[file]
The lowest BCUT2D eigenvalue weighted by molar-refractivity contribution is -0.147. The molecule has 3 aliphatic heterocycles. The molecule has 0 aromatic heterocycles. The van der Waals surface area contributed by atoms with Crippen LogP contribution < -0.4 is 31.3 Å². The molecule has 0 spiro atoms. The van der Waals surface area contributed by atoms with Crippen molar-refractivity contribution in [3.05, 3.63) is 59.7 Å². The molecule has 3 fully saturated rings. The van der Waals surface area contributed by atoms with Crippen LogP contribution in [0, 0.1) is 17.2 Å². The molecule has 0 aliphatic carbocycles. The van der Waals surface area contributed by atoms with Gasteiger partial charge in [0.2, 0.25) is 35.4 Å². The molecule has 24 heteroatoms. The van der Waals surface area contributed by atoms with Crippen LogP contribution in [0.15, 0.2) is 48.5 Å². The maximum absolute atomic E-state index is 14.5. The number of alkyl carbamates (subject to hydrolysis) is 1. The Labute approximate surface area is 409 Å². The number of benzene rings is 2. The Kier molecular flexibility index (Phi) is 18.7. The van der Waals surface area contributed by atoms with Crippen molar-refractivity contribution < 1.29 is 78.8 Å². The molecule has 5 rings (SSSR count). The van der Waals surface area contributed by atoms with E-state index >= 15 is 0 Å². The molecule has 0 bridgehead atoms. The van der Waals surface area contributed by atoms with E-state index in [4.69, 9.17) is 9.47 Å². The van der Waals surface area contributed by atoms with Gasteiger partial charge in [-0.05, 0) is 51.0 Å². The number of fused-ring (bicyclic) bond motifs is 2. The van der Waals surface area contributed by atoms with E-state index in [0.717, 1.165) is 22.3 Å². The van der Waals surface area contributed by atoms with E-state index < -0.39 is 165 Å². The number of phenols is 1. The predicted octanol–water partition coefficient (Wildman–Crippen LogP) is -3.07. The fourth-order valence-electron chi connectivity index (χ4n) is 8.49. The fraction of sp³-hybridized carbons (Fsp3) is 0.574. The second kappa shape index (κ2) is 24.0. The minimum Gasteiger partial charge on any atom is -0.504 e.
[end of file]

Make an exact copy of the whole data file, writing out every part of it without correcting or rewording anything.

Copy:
The lowest BCUT2D eigenvalue weighted by molar-refractivity contribution is -0.147. The molecule has 3 aliphatic heterocycles. The molecule has 0 aromatic heterocycles. The van der Waals surface area contributed by atoms with Crippen LogP contribution < -0.4 is 31.3 Å². The molecule has 0 spiro atoms. The van der Waals surface area contributed by atoms with Crippen molar-refractivity contribution in [3.05, 3.63) is 59.7 Å². The molecule has 3 fully saturated rings. The van der Waals surface area contributed by atoms with Crippen LogP contribution in [0, 0.1) is 17.2 Å². The molecule has 0 aliphatic carbocycles. The van der Waals surface area contributed by atoms with Gasteiger partial charge in [0.2, 0.25) is 35.4 Å². The molecule has 24 heteroatoms. The van der Waals surface area contributed by atoms with Crippen LogP contribution in [0.15, 0.2) is 48.5 Å². The maximum absolute atomic E-state index is 14.5. The number of alkyl carbamates (subject to hydrolysis) is 1. The Labute approximate surface area is 409 Å². The number of benzene rings is 2. The Kier molecular flexibility index (Phi) is 18.7. The van der Waals surface area contributed by atoms with Crippen molar-refractivity contribution < 1.29 is 78.8 Å². The molecule has 5 rings (SSSR count). The van der Waals surface area contributed by atoms with E-state index >= 15 is 0 Å². The molecule has 0 bridgehead atoms. The van der Waals surface area contributed by atoms with E-state index in [4.69, 9.17) is 9.47 Å². The van der Waals surface area contributed by atoms with Gasteiger partial charge in [-0.05, 0) is 51.0 Å². The number of fused-ring (bicyclic) bond motifs is 2. The van der Waals surface area contributed by atoms with E-state index in [0.717, 1.165) is 22.3 Å². The van der Waals surface area contributed by atoms with E-state index < -0.39 is 165 Å². The number of phenols is 1. The predicted octanol–water partition coefficient (Wildman–Crippen LogP) is -3.07. The fourth-order valence-electron chi connectivity index (χ4n) is 8.49. The fraction of sp³-hybridized carbons (Fsp3) is 0.574. The second kappa shape index (κ2) is 24.0. The minimum Gasteiger partial charge on any atom is -0.504 e.